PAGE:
Cyber Security

 In April 2017, Kenya was named the worst hit in East Africa by cyber crime recording $171 million losses to cyber criminals with financial institutions being the most prominent victims. The Kenya Cyber Report 2016 highlighted that about 44 percent of financial institutions ran on a small cyber security budget of $ 1 – 1000 annually, while 33 percent spent $ 0 in all matters cyber security. Perhaps it is the relaxed attitude to cyber security that is a real concern because all businesses are vulnerable to cyber-attack. Perhaps the most at risk are the industries least concerned with cyber security issues. Such is the real estate industry which deems itself insusceptible from hacking as conventionally; it is not a digital industry. Nonetheless, the heightened use of digital technologies exposes, supposedly secure information and data through multiple channels: web-based transactions, the use of cloud services, smartphone and social media all represent access points through which hackers can access and leverage sensitive information. Therefore, with each new digital action, data protection becomes increasingly complex, making the reality of cyber-attack more likely. The Real Estate sector holds significant value for cyber-attacks, and its minimal cyber defenses make it vulnerable. All Real estate companies are in possession of sensitive data, whether it is in the form of building design drawings and blue prints, infrastructure design, client information, or financials. Handling significant funds makes construction companies an ideal target for hackers. Real estate investments which represent the highest risk in cyber security include smart cities and buildings which continue to gain popularity in Kenya. For real estate companies to counter threats associated with cyber crime, it is essential that communication channels are checked regularly to ensure their security. Also crucial is to conduct company-wide training on identifying online risks to prevent breaches in cyber security.

Regulation of Land Use in Counties

Developers are yet to face another political hurdle resulting from the newly constituted county governments. Changing regimes at county levels mean that a change in policies that inform businesses are inevitable. The first warning came from Kiambu County in June 2017 after the county department in charge of land, housing and physical planning announced plans to regulate land use to boost food security. The county is expected to partner with international agencies to come up with a new spatial plan for the region. In a report by Hass Consult, the expected policy shift caused ripples in the construction sector with land prices falling. Ruiru and Limuru reported a drop of 3.5 percent and 5.7 percent respectively. As land use policies in county governments change and some remain uncertain, investors may need to hold back on buying land in satellite towns whose governance is more inclined to preserve land for agricultural use, reservation of ancestral lands like in the case of Kajiado County, or other needs that are specific to the counties. This is because land for real estate commands significantly high land prices than land meant for Agricultural purposes.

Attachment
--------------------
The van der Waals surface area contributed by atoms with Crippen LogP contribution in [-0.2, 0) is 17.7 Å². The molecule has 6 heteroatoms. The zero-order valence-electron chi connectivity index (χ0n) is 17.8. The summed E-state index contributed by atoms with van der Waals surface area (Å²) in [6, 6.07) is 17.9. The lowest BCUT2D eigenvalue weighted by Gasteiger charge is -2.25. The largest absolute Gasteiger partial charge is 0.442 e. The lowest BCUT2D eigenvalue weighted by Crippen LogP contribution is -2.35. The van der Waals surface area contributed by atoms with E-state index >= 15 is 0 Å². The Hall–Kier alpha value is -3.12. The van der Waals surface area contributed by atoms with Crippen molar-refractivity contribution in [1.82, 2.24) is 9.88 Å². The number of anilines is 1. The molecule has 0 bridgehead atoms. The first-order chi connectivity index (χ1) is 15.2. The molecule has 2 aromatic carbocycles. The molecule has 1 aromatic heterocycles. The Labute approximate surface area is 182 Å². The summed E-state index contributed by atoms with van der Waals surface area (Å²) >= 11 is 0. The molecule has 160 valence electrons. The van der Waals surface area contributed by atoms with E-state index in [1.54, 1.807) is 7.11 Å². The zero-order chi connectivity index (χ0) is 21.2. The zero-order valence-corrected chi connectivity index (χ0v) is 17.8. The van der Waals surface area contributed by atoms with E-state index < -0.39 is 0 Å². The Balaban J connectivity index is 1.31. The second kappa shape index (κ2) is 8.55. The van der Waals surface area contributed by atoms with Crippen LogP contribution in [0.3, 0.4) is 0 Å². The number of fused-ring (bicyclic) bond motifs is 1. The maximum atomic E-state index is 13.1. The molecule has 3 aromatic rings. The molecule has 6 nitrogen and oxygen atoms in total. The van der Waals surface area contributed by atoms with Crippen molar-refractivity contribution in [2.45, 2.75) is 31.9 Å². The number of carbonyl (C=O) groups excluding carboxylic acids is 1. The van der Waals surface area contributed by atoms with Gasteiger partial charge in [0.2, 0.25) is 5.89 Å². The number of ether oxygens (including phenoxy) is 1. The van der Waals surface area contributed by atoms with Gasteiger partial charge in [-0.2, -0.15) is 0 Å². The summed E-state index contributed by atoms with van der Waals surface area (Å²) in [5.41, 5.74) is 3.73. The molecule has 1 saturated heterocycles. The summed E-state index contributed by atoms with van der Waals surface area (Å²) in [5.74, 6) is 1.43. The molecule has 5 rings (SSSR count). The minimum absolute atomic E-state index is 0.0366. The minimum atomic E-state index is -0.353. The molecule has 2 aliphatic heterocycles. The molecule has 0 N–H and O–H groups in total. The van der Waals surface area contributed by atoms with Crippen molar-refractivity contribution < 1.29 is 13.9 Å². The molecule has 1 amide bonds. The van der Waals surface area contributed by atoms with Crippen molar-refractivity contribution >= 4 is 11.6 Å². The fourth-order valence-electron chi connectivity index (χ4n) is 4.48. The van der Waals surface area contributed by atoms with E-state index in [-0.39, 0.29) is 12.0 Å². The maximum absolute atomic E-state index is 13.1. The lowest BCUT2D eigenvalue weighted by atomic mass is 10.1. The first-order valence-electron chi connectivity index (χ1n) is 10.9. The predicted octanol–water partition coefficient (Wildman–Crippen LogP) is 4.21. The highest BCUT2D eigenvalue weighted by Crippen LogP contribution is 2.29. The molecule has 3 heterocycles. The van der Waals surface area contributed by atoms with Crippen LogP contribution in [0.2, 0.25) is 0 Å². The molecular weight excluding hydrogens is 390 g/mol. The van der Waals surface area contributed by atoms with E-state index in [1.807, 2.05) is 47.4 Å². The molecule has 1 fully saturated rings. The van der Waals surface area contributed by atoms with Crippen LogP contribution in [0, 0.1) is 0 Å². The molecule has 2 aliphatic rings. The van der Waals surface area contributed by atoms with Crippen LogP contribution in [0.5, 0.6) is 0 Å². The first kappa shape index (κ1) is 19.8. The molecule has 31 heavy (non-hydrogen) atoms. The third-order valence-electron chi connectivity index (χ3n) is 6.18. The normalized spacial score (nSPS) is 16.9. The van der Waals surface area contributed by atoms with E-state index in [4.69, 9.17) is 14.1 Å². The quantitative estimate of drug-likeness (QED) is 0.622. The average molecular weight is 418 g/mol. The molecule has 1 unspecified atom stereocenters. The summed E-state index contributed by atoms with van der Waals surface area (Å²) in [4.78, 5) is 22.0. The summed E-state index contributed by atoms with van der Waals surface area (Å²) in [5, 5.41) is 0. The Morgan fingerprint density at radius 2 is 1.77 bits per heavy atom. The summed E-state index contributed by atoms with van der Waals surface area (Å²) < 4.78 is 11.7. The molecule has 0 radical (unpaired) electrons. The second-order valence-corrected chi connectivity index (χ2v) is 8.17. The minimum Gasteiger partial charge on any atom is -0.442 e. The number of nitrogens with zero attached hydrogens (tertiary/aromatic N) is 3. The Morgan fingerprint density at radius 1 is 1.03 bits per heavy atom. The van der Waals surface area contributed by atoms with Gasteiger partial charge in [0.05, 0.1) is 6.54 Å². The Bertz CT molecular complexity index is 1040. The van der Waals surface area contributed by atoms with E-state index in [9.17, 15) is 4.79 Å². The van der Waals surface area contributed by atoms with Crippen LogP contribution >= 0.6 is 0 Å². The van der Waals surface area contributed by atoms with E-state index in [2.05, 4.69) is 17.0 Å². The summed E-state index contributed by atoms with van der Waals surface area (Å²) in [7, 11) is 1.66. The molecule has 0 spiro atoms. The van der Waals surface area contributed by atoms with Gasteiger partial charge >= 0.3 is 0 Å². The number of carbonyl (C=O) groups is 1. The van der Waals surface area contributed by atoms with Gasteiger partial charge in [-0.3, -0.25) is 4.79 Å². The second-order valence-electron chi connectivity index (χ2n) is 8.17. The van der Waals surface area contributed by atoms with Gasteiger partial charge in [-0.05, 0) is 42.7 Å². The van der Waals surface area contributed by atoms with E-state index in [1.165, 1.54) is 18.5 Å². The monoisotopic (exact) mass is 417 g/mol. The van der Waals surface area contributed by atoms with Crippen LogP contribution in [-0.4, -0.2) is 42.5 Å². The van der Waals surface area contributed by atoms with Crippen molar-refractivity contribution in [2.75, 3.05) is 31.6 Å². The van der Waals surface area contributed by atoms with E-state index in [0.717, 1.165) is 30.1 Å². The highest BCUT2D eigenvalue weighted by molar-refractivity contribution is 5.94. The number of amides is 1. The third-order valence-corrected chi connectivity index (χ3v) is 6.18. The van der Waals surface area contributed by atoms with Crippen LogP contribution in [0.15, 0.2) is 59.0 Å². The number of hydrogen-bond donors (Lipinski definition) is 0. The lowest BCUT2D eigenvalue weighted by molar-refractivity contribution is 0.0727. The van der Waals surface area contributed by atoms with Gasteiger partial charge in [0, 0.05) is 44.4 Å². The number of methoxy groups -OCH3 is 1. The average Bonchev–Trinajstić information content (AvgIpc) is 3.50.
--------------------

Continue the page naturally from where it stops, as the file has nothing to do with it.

Despite above threats, Kenya is expected to experience vibrant real estate investments activities and high growth rate in the year 2018. Investor are therefore encouraged to adapt risks management measures for every investment they intend to carry out. Recommended risks management measures for Real Estate Investment Projects include:

  • Conducting of feasibility studies and market research for the investment to allow decision making.
  • Investment modeling for the project to determine its financial viability.
  • Hiring of the right consultant partner.

This article is written by Buildafrique Consulting Group; a Kenya Real Estate Consultant and Development Solutions provider that offers End-to-End Financial, Development Management, and Investments Solutions to help Developer, Investors, and prospective Home Owners manage risks and realize value for their investments in a fast evolving Real Estate market.